The youth of the United States came out in droves this year to vote in the Presidential Election and many of them voted to reelect President Barack Obama. After being plagued by stereotypes of the “apathetic” millennials, the 18-29 year-olds came to the polls and made their votes known. As encouraging as it is to see young people take an interest in politics, hopefully forming habits to do our duty as Americans in the elections to come, one has to wonder whether uninformed voting is, in fact, a larger problem than not voting at all.
Refusing to vote in an election because you don’t “like” either candidate or do not support the “capitalist regime” is a slap in the face to the years of wars that have been fought and the lives that have been lost to grant Americans that very right. I voted in my first presidential election this year and, even though I was not thrilled with either candidate, I cast my vote. There were more things at stake in this election than the Presidential candidates, and I believe that many people failed to realize that when they exercised their “personal freedom” by refusing to vote.
Perhaps the most frustrating thing, however, has been reading the chatter over social media –especially my guilty pleasure, Twitter– over the past few weeks and especially the most recent days. Everyone has a right to express their political beliefs and opinions, but the sheer idiocy of the people that are most prevalent on Twitter is disturbing and sickening. Threats of assassinations, arguments of racism, and other wild accusations that flew back and forth between people that have never met were vitriolic and frightening. Just as disturbing is the apparent lack of education or information possessed by the people starting these ridiculous online battles. Peppered with spelling and grammatical mistakes, as well as outright false statements, one has to wonder: how much of Generation Y is voting with this mindset? How many of us vote because of the things we read online, or hear in passing from our parents? How many of us vote because our favorite celebrity or musical artist supported a candidate?
Mean Girls, always a highly quoted film on Twitter was, once again, represented ad nauseum on the Twitter feed on Election Day, with this particular quote:
“I’m voting for Regina George, because she got hit by a bus.”
“I’m voting for Cady Heron, because she pushed her.”
While this quote is referring to a Spring Fling Queen election and NOT the Presidential election, I think this is the attitude a large amount of young voters possess. Ask us about economic policy, foreign policy, or immigration–many people would not know. This is not at all to say that all young voters are uneducated or that all older voters are well educated on politics. I can say with assurance that there are many things in the political sphere that are beyond me, probably because, like many of my generation, I have not paid as close attention to politics as I should have. However, I think social media has earned an important place in politics, especially this year.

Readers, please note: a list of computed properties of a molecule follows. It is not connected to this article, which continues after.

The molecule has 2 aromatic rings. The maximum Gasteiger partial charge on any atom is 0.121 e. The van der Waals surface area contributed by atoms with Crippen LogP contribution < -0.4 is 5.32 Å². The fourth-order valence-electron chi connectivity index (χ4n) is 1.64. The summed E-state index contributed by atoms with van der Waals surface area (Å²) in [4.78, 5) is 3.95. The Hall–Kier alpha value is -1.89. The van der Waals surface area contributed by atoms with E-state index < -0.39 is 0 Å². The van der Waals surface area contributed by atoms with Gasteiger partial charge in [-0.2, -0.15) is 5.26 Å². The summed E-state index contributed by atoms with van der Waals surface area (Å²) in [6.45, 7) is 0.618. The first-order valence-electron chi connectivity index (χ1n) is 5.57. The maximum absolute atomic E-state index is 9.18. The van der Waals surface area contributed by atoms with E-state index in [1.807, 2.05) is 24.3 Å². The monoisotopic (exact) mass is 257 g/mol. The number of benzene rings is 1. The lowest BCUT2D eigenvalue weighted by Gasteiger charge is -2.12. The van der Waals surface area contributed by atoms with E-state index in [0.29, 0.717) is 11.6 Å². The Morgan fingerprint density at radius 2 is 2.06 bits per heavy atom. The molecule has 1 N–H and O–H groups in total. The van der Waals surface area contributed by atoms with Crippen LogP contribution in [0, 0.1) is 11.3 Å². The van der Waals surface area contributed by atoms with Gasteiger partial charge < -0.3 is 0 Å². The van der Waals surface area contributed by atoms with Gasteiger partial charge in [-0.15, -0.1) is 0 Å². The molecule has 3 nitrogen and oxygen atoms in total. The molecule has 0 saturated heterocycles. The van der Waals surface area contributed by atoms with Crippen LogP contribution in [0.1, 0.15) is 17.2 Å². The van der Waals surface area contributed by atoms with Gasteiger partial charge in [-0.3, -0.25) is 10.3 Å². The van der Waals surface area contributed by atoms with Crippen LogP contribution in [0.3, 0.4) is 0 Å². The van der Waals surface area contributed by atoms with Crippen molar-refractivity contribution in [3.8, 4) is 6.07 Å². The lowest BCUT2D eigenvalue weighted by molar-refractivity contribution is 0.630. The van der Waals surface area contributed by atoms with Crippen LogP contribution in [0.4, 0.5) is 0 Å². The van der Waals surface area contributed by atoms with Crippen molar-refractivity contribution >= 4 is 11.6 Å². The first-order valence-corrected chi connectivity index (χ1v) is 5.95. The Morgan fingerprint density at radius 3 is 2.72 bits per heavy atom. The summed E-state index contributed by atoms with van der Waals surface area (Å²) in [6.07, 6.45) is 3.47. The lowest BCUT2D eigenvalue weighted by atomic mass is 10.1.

Many of the discussions taking place over Twitter were educated and civil and generated interesting questions, questions that needed to be asked. People on Twitter were proud to vote–some so much so that they posted photos of their ballots (oops, that’s illegal). But, in the aftermath of the election results, Twitter quickly degenerated into a place for people to spew bigotry and sheer stupidity. This was not limited to one party or one belief by any means, therefore showing that at least the political parties can share something.
In the end, I think an important fact was proved: the votes of young people do count, and do make an impact on the future, and I think more young people are beginning to realize that. But, what is terrifying is wondering where we are getting our information for whom to vote, how are we making our decisions? Yes, I vote the way my parents and grandparents vote. Is that because I have no mind of my own and have bought into the “family tradition”? No. Does my upbringing have some impact on my vote? Yes. However, I am a 21 year old college student. I have a mind of my own and I have found that the beliefs and opinions I learned from my parents have come to apply personally to me as I have gotten older. Those arethe terms young voters need to reach–the ability to make a well-educated decision based on THEIR beliefs and THEIR opinions, not those of some celebrity or someone spewing nonsense on Twitter. I think we are part of the way there: the young people are going out and voting and getting excited, but perhaps being a truly educated voter is something that (hopefully) comes with age.